"After three days they found him in the temple, sitting in the midst of the teachers,
listening to them and asking them questions.... His mother said to him, 'Son, why have you done this to us? Your father and I have been looking for you with great anxiety.' And he said to them, 'Why were you looking for me? Did you not know that I must be in my Father's house?' "
"Having someone to love is family. Having someplace to go is home."
Today is the Feast of the Holy Family of Jesus, Mary, and Joseph.
I have focused frequently on Jesus words in today's Gospel reading, "Did you not know that I must be in my Father's house?" because they are part of the scripture passage that is the source of the Fifth Joyful Mystery of the Rosary.
Because I have repeated this question often in my mind and sometimes with my mouth, I often think of it when I am in fact in our Father's house, listening to Scripture being read, or listening to and participating in the words and movements of the liturgy. Indeed, I do feel drawn there, and I go much more often than the "required" Sunday attendance for that reason. In fact, there is no other place that I feel more at home, no other place where I feel more like I belong.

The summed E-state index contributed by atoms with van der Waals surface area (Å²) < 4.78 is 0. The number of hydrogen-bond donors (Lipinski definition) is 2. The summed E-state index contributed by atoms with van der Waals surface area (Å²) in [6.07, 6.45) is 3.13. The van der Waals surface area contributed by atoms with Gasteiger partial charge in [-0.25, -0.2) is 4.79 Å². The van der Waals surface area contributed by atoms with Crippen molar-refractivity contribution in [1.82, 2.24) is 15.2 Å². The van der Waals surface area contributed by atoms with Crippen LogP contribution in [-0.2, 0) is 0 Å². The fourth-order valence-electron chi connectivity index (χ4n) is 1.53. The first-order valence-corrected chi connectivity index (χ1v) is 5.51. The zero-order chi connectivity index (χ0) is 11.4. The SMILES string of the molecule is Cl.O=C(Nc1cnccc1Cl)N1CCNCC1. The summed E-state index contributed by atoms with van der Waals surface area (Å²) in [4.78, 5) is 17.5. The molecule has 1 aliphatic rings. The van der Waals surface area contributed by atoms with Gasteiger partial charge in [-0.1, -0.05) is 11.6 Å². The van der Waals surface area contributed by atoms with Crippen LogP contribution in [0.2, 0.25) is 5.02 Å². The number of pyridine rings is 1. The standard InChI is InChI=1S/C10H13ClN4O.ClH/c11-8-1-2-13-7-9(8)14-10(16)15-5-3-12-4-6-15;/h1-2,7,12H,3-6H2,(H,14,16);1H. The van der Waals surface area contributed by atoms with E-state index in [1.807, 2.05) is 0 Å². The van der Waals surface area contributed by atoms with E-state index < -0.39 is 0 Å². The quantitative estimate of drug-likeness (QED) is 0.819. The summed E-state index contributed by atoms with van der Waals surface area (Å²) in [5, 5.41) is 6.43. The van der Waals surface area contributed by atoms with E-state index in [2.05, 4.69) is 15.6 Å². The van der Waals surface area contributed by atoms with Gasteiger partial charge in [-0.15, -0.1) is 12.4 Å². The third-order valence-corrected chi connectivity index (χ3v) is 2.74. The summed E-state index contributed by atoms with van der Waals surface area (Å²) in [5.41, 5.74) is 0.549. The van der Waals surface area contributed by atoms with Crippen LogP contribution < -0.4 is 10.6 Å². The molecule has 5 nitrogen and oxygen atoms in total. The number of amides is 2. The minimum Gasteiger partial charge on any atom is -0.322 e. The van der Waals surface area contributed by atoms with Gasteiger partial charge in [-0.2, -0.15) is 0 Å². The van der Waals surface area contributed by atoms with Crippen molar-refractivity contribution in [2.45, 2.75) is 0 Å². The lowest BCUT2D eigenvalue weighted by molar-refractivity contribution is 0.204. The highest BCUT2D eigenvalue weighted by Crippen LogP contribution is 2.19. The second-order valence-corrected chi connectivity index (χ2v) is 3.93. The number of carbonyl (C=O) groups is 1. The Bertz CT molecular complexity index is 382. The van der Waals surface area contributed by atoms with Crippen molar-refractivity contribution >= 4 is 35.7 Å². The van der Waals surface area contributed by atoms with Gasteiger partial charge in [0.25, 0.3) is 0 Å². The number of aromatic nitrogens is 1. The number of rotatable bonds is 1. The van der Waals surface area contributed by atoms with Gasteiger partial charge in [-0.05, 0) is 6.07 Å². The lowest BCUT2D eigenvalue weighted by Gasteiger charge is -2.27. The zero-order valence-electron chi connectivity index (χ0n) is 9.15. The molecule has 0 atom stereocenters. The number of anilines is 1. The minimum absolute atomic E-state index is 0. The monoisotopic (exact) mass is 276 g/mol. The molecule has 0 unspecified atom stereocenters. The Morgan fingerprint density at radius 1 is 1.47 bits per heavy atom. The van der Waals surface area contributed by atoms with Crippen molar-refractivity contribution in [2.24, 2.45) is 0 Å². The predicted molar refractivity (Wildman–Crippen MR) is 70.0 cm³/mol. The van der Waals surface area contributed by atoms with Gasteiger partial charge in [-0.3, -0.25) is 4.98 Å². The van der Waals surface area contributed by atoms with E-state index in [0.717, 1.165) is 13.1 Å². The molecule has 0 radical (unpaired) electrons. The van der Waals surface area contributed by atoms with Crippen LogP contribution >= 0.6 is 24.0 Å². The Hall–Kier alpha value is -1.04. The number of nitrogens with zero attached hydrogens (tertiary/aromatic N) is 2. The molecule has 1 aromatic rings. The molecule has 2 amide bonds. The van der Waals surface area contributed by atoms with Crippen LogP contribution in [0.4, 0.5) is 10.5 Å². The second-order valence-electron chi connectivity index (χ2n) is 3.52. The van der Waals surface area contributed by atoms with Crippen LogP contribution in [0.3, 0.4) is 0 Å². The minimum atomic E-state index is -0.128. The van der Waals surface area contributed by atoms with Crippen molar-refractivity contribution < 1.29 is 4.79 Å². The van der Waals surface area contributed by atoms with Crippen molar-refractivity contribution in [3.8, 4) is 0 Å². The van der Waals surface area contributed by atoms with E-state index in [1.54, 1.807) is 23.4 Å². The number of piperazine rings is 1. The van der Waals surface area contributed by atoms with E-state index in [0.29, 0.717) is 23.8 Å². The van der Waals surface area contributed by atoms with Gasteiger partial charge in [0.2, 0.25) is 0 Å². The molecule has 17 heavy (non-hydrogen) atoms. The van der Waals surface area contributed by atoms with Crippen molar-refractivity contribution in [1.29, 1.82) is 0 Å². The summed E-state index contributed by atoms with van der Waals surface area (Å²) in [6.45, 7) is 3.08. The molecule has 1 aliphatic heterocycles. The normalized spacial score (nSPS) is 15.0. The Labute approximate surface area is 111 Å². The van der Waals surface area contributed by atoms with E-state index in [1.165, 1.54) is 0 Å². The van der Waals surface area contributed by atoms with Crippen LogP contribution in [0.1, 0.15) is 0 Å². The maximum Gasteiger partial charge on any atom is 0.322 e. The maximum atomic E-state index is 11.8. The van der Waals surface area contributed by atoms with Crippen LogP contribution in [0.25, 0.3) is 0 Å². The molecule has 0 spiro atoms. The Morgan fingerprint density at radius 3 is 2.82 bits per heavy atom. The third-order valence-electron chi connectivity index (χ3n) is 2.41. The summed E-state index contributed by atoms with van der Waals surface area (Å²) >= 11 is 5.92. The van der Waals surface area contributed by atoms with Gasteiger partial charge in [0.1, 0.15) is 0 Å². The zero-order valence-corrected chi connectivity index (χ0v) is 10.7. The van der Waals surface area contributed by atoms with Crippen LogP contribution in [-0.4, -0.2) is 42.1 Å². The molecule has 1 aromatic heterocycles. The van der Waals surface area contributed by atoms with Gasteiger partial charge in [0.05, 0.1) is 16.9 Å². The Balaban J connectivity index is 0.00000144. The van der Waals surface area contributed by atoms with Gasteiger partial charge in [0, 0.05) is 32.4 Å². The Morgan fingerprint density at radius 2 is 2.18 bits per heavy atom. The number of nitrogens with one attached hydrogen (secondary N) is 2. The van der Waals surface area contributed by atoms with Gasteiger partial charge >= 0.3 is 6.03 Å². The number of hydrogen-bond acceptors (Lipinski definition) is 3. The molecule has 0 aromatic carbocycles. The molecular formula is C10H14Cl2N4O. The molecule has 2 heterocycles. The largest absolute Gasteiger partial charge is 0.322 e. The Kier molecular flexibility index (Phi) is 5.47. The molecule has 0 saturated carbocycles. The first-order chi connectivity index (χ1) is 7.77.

The psalm read during the Liturgy of the Word at Mass today, Psalm 84, expresses this feeling perfectly:
"How lovely is your dwelling, O Lord of hosts! My soul yearns and pines for the courts of the Lord. My heart and flesh cry out for the living God. As the sparrow finds a home and the swallow a nest to settle her young, my home is by your altars, Lord of hosts, my king and my God!... Blessed the ones who find refuge in you, in their hearts are pilgrim roads. As they pass through ... they find spring water to drink.... They will go from strength to strength.... Better one day in your courts than a thousand elsewhere. Better the threshold of the house of my God than a home in the tents of the wicked."
I am grateful that the Church provides for me—still merely a flesh and blood creature—not only a book in which I can read about this dwelling place, these "courts," and be moved to imagine eternity, but also a physical place, here and now, a space set apart and sacred, a refuge in which the body of Christ actually dwells and where I can experience a foretaste of heaven.